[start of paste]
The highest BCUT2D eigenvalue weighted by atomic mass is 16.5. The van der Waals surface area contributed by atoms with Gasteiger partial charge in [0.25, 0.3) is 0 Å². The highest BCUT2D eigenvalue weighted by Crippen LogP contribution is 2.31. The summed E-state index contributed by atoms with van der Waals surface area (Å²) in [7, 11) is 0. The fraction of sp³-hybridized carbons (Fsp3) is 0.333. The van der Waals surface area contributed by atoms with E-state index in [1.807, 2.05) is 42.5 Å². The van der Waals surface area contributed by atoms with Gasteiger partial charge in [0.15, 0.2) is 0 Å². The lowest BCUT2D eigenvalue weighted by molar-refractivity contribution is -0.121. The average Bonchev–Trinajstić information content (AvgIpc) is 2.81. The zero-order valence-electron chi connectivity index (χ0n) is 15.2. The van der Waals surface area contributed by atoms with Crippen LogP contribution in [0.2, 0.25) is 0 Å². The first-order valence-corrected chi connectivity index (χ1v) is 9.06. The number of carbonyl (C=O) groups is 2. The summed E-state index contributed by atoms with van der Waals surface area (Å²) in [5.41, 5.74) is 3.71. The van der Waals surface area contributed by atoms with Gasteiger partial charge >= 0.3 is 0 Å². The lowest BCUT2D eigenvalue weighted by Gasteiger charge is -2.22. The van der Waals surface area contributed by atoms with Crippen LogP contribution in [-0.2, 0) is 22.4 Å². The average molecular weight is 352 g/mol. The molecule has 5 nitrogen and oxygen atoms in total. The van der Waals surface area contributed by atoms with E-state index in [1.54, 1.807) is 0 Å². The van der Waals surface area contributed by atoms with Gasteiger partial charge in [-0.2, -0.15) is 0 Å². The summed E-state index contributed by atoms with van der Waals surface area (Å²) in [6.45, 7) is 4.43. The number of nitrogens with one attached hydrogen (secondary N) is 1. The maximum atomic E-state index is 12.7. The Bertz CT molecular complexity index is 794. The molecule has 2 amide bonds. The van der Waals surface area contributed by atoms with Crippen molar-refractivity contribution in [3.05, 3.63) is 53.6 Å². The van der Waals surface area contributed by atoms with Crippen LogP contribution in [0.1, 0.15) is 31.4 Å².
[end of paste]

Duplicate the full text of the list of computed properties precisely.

The highest BCUT2D eigenvalue weighted by atomic mass is 16.5. The van der Waals surface area contributed by atoms with Gasteiger partial charge in [0.25, 0.3) is 0 Å². The highest BCUT2D eigenvalue weighted by Crippen LogP contribution is 2.31. The summed E-state index contributed by atoms with van der Waals surface area (Å²) in [7, 11) is 0. The fraction of sp³-hybridized carbons (Fsp3) is 0.333. The van der Waals surface area contributed by atoms with E-state index in [1.807, 2.05) is 42.5 Å². The van der Waals surface area contributed by atoms with Gasteiger partial charge in [0.15, 0.2) is 0 Å². The lowest BCUT2D eigenvalue weighted by molar-refractivity contribution is -0.121. The average Bonchev–Trinajstić information content (AvgIpc) is 2.81. The zero-order valence-electron chi connectivity index (χ0n) is 15.2. The van der Waals surface area contributed by atoms with Crippen LogP contribution in [0.2, 0.25) is 0 Å². The first-order valence-corrected chi connectivity index (χ1v) is 9.06. The number of carbonyl (C=O) groups is 2. The summed E-state index contributed by atoms with van der Waals surface area (Å²) in [5.41, 5.74) is 3.71. The van der Waals surface area contributed by atoms with Gasteiger partial charge >= 0.3 is 0 Å². The lowest BCUT2D eigenvalue weighted by Gasteiger charge is -2.22. The van der Waals surface area contributed by atoms with Crippen LogP contribution in [-0.2, 0) is 22.4 Å². The average molecular weight is 352 g/mol. The molecule has 5 nitrogen and oxygen atoms in total. The van der Waals surface area contributed by atoms with E-state index in [1.54, 1.807) is 0 Å². The van der Waals surface area contributed by atoms with Gasteiger partial charge in [-0.2, -0.15) is 0 Å². The summed E-state index contributed by atoms with van der Waals surface area (Å²) in [6.45, 7) is 4.43. The number of nitrogens with one attached hydrogen (secondary N) is 1. The maximum atomic E-state index is 12.7. The Bertz CT molecular complexity index is 794. The molecule has 2 amide bonds. The van der Waals surface area contributed by atoms with Crippen molar-refractivity contribution in [3.05, 3.63) is 53.6 Å². The van der Waals surface area contributed by atoms with Crippen LogP contribution in [0.1, 0.15) is 31.4 Å².